And this gets to the heart of what Kanji represents in Persona 4, and why he’s such a wonderful character; Kanji, as a character, represents the way that society(Japanese society, and, I would say, American society) handle Gender and Sexuality.

People, in general, need to characterize things, separate items and people according to differences. You are gay or straight. You are a Democrat or a Republican. You are Rich or Poor. If you are male, you like to have sex with women. If you’re female, you like to sew and do arts and crafts. If you’re a man, you like to do “manly” things, like play sports or get into fights.

YOU, as an individual, do not make these choices. YOU, as an individual, do not choose whether or not you like guys or girls, whether you like sports or crafts. Society, that all seeing eye, determines what you SHOULD like, what you SHOULD enjoy doing. Your reality, your existence; it’s socially constructed. Society determines what you are supposed to be.

For the kids at Inaba High, because Kanji is a guy who likes to sew, he HAS to be gay. That’s all he’s allowed to be. That’s all society allows him to be.

Kanji has to be gay, because society deems him to be gay, not because he is actually attracted to other men.

Kanji Tatsumi is a character with a startling, and true, revelation: We are trapped in the roles we are given by society, We HAVE to fit into the categories that define people.

In Kanji Tatsumi, we see that sexuality is defined by others, towards us. We don’t choose our sexuality, instead, we have it assigned based on what we are “supposed” to be.

Think I’m still crazy? Good! But I’m not done yet! There’s one final piece to Kanji’s puzzle!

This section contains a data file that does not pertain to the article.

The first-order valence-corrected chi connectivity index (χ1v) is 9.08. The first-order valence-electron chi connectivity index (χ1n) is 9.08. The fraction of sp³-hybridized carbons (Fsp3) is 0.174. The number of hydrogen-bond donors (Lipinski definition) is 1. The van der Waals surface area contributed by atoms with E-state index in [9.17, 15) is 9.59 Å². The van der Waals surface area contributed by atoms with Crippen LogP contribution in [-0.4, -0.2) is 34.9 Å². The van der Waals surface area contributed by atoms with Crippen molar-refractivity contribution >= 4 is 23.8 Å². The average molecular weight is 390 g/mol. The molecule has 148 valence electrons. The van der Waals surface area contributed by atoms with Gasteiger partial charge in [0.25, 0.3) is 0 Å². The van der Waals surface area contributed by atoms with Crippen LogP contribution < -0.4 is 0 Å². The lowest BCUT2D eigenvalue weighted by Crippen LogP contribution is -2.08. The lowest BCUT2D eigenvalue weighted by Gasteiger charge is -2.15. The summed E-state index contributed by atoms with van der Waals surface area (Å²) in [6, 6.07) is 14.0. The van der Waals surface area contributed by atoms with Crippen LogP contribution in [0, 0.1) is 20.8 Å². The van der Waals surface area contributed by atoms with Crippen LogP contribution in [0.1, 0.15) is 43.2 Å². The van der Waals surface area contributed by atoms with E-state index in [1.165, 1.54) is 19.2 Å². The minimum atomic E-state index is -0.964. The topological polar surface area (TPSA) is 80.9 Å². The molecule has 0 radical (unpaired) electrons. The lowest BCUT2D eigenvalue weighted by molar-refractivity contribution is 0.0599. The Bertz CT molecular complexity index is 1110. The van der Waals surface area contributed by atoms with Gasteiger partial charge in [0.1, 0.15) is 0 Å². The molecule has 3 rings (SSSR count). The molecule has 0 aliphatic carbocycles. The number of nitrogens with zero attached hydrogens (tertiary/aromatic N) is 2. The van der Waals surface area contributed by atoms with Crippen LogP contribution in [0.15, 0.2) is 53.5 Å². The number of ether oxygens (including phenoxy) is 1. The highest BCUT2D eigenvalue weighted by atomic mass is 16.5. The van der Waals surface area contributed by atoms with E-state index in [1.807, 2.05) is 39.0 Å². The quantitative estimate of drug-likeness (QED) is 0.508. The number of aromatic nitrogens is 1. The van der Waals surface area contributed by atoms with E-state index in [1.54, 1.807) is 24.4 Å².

I have no sense of whether or not you made it to the end of the game( and by that, I mean the very very all the way super true super true ending) because the very end of the game provides a final twist on the Midnight Channel.

Remember, at the beginning of the game; the Investigation Team THINKS the mysterious Midnight Channel is a representation of people’s deepest, most secret desires and beliefs. The Shadow bosses are representations of what the individual on the Channel wishes they could be, or yearns to be, or actually is. Denying that truth makes the shadows stronger.

We all believed that interpretation, but the "True Ending" of the game provides a final, important twist. The final final boss actually reveals the actual truth of the Midnight Channel: the mysterious shadows figures are not the representations of the captured student’s greatest fears and desires.

In actuality, the image on the midnight channel is generated by Inaba’s perception of whoever had recently showed up on normal television. The shadow Kanji, almost totally naked and with Heavy Lisp, wasn’t generated inside his heart; it was what the town THOUGHT Kanji was, what Inaba THOUGHT was Kanji’s true self: a closeted homosexual.

Kanji’s story isn’t about what was inside his heart. It’s slyer, sneakier than that: it’s about what Inaba THINKS Kanji is supposed to be.

And we can all relate to that, right? Did you ever have a hobby, or an action, or a habit that others construed as “gay”? Do you have reactions that aren’t considered manly? Well…..why aren’t they manly?

For Persona 4, society limits us; it breaks us down into categories, stereotypes, roles and characters. We are SUPPOSED to act in certain ways, and conform to certain standards.

“What’s the matter with doing what I want to do?” Shadow Kanji

Kanji does things that mean, for society, that he has to be gay.